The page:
• Sharon

    Did Ms. Dahl speak up?

  • As I’ve always said, there’s nobody more reactionary/conservative than a Liberal with a “capital L.”

  • Theodore Crawford

    Hitler and Stalin couldn’t have asked for a more well-greased propaganda machine. These people are definitely living in their own “private Idaho”!

  • Noreen Towns

    Very well articulated description and analysis of the prevailing mindset in Universities in North America today. The consequences of this lack of critical analysis and support for group think will become the dominant political narrative espoused by these young people once they leave University and enter the business,political or educational world in the future. This will have real consequences for the health of our society and particularly the future of Israel. What can be done besides writing articles that basically amount to ” singing to the choir”. It seems to me some action is called for . Academics love conferences. How about encouraging regional and national conferences on the topic where the pros and cons of directed political dialogue vs critical analysis and open inquiry are debated.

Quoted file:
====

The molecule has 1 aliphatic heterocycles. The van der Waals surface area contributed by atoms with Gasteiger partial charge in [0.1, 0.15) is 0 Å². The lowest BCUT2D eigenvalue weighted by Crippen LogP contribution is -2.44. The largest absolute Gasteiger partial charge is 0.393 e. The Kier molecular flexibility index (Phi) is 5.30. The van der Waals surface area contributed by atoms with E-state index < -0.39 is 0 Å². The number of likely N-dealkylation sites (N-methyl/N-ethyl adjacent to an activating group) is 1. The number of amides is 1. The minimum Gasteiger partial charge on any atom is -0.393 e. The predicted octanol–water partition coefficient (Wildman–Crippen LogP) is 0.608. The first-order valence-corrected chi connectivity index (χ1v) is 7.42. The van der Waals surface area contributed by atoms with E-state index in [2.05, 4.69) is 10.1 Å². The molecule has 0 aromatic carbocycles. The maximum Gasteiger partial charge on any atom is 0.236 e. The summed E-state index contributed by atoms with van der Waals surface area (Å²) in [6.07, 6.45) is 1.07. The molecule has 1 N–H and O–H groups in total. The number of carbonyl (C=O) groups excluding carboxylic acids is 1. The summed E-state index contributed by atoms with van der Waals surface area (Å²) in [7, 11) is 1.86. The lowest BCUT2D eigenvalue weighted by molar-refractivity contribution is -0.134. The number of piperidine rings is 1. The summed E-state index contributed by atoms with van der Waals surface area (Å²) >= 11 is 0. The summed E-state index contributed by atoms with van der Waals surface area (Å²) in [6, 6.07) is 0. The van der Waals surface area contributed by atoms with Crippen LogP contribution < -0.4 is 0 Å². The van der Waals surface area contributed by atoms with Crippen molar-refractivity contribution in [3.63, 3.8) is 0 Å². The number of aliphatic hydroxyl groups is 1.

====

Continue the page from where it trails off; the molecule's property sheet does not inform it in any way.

• Reform School

    Students — https://youtu.be/EffEaMXQAbc — explain it best.

  • I’m sure if the present leaders at Vassar were in place in the 1930s they would have invited Himmler & Goebbels to discuss their “Jewish problem”. Academic scum like those mentioned in the article should be removed from teaching.

  • Ephraim